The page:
'They've been mining here for twenty years, ' Jimmy told me. 'And I tucked away the gold for a rainy day. This seam would have been discovered in 2024 with some clever equipment.'

'So you got in here first, ' I noted.

'It's the world's richest gold seam, sir, ' a man volunteered.

Jimmy led me back up to the surface after we thanked the very clean managers, and the very clean miners.

'So why keep it secret?' I asked as we clanked slowly upwards, still no music in the lift. 'People know we have gold mines here.'

'Price, ' Jimmy said.

I took a moment. 'If people know that it's not quite so precious ... it'll lower the value, and if we sell too much ... we'll lower the value ourselves, ' I figured.

'Now that the world economy is suffering, people are switching out of stocks and into gold, so I'm selling more — but discretely.'

'And the total reserve?' I nudged.

'Is a paper figure, because if we tried to sell it ... then it would be worth a hell of a lot less, ' Jimmy told me.

At the surface, we gave back the hard hats and greeted a few more of the mine team, and I could see now the extra security that this place offered; there had to be a couple of hundred Rifles here, pillboxes, machinegun towers, the works. I also noticed armoured personnel carriers and armoured trucks for transporting the gold.

In the Huey, I placed on a headset and asked Jimmy, 'What will you do with it all?'

'The next year or so will see the stock markets down, gold up, so I'll offload what I can and buy dollars for the region, but not from the Fed. We should be able to keep gold prices stable, or even knock them back a bit by selling. And I'll use it to manipulate the US stock markets.'

'There've been many things that we could have used this for in the past. But we sold stuff instead, ' I said through the headsets.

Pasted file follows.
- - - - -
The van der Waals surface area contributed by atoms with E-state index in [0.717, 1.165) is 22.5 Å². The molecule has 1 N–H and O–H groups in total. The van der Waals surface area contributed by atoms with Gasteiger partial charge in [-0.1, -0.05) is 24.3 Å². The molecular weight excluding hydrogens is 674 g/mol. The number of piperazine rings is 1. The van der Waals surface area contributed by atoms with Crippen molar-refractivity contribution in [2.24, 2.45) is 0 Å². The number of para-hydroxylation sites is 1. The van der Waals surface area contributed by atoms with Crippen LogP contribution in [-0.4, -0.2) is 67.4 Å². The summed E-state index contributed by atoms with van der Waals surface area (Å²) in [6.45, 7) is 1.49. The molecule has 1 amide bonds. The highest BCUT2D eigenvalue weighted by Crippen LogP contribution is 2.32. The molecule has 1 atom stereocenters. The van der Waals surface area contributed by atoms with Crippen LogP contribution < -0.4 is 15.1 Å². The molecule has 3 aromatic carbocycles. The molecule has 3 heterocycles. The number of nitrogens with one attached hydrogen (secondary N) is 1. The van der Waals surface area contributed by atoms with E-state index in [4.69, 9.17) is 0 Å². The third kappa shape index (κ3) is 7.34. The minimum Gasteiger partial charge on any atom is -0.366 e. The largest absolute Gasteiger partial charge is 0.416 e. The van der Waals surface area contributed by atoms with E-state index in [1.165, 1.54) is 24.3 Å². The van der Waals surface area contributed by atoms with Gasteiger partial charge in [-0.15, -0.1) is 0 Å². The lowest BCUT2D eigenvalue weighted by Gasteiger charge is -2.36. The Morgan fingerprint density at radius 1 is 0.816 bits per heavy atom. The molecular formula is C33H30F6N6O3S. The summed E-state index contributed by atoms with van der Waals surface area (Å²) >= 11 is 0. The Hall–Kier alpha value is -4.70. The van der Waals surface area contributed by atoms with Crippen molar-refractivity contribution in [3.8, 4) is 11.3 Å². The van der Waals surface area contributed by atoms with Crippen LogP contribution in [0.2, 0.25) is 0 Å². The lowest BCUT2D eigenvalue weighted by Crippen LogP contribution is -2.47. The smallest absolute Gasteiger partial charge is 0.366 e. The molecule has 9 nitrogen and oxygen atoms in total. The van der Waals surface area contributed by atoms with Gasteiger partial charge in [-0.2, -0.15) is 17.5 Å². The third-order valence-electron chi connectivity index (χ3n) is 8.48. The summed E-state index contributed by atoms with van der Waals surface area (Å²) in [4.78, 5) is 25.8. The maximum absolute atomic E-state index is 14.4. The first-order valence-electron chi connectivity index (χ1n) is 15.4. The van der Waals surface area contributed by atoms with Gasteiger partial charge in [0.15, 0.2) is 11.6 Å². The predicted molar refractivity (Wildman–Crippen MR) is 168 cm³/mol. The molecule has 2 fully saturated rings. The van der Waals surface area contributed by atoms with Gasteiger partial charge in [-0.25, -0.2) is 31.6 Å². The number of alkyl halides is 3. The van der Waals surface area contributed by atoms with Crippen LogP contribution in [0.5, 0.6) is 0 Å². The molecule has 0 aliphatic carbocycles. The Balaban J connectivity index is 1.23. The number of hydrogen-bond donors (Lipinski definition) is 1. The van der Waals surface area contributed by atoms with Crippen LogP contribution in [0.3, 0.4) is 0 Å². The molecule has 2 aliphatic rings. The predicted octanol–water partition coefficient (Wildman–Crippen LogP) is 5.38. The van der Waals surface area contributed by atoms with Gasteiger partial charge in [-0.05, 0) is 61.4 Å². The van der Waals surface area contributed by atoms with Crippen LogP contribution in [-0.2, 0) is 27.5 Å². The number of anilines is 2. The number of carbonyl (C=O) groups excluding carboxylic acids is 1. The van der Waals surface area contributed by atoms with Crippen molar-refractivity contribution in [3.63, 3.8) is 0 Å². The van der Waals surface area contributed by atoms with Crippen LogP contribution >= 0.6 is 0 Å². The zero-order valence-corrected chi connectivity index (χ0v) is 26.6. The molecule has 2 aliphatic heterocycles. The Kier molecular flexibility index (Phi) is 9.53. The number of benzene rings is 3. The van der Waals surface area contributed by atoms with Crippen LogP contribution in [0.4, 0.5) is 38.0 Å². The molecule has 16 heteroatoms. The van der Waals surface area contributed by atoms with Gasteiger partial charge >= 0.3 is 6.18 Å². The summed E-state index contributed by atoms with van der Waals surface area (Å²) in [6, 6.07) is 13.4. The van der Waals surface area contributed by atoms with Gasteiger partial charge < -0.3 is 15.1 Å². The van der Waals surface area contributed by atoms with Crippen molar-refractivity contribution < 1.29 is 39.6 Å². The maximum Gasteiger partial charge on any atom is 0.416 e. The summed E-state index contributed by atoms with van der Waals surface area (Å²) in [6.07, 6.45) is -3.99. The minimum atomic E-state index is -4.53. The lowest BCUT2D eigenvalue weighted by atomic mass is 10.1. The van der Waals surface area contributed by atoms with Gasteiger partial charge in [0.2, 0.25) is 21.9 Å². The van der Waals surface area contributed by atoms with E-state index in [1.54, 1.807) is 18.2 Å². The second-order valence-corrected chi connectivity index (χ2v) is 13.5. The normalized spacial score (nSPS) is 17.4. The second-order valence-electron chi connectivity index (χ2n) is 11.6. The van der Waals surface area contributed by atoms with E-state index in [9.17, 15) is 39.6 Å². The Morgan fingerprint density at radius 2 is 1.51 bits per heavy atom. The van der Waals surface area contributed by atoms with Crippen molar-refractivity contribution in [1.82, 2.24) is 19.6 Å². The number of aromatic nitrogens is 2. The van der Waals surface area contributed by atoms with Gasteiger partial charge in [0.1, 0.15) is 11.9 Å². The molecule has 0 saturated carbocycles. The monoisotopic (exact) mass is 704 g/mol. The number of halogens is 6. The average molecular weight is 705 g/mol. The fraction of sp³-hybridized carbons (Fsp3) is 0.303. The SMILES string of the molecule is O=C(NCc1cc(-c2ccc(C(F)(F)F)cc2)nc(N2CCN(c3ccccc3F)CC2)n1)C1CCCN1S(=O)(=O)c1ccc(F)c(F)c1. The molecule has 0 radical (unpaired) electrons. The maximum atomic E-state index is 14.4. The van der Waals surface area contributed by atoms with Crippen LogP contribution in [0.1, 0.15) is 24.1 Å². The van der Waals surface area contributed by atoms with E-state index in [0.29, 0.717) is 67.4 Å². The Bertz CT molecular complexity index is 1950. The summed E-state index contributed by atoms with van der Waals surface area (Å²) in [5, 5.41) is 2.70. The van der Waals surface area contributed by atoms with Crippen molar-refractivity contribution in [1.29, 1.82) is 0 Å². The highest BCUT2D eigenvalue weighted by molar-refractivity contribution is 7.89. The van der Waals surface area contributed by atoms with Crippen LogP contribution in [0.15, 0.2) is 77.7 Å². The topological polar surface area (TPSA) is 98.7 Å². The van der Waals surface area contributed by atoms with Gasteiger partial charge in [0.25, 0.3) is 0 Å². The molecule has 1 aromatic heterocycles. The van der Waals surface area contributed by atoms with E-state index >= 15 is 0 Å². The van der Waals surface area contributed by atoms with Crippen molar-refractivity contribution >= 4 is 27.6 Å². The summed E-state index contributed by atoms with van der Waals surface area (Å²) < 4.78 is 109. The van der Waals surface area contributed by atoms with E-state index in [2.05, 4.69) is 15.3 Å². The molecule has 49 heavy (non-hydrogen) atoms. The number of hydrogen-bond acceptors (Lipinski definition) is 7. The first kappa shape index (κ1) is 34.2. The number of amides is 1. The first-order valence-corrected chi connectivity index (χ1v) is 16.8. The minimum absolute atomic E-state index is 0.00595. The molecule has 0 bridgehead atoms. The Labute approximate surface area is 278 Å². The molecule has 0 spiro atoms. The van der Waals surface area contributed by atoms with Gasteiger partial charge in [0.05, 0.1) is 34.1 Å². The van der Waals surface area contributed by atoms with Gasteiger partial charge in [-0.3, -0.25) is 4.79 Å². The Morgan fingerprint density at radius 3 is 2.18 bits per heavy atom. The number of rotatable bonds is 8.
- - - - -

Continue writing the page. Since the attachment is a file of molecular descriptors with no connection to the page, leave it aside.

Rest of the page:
'I had to play the role, and not let on what we really have to play with. Besides, people already accuse me of profiting from my knowledge of the future. At least this is ring-fenced, falling under the region's mining operations.'

'If you use the gold to buy dollars from third parties, you'll prop up the dollar.'

'Yes, that's one aspect. And one that the Chinese and Russians don't need to know about yet.' He held his look on me.

'And if you don't help to prop it up?' I nudged.

'OPEC gets twitchy next year, when Hawaii knocks the markets down.'

'I always figured they would try and drop the dollar because of the surplus of dollars sloshing around.'

'That's a factor, the US economy is another; it's a case of bad timing and coincidence. When things go wrong around the world, people typically buy dollars as a safe haven. But when the thing going wrong is in America itself ... it's a different case.'

Landing at the airstrip, we reclaimed our Dash after an oddly short visit, and returned to New Kinshasa. There, we boarded a Huey, but headed to Forward Base, landing at the huge Congo Rifles camp. A detail met us, jeeps taking us around to a part of the camp that I had not visited before. We passed through several high fences, all well manned, and to a large building that appeared to be just an admin block. Inside, Jimmy led me down a few steps. Then down a few more, security tight at each turn.

We eventually came to a vault door, open ready, bank staff waiting for us. Jimmy greeted them and shook hands, stepping inside. There we found a very long room, the central corridor separated from the blocks of gold by strong metal grills, several forklifts dotted about.

'It's a shit load of gold, ' I said to no one in particular, my words echoing a little.

'And if the British Prime Minister knew about it he might suggest that we aid the UK economy.'

'Why don't we?' I posed.

'Because the UK is not the biggest kid in the classroom, or about to throw a temper tantrum.'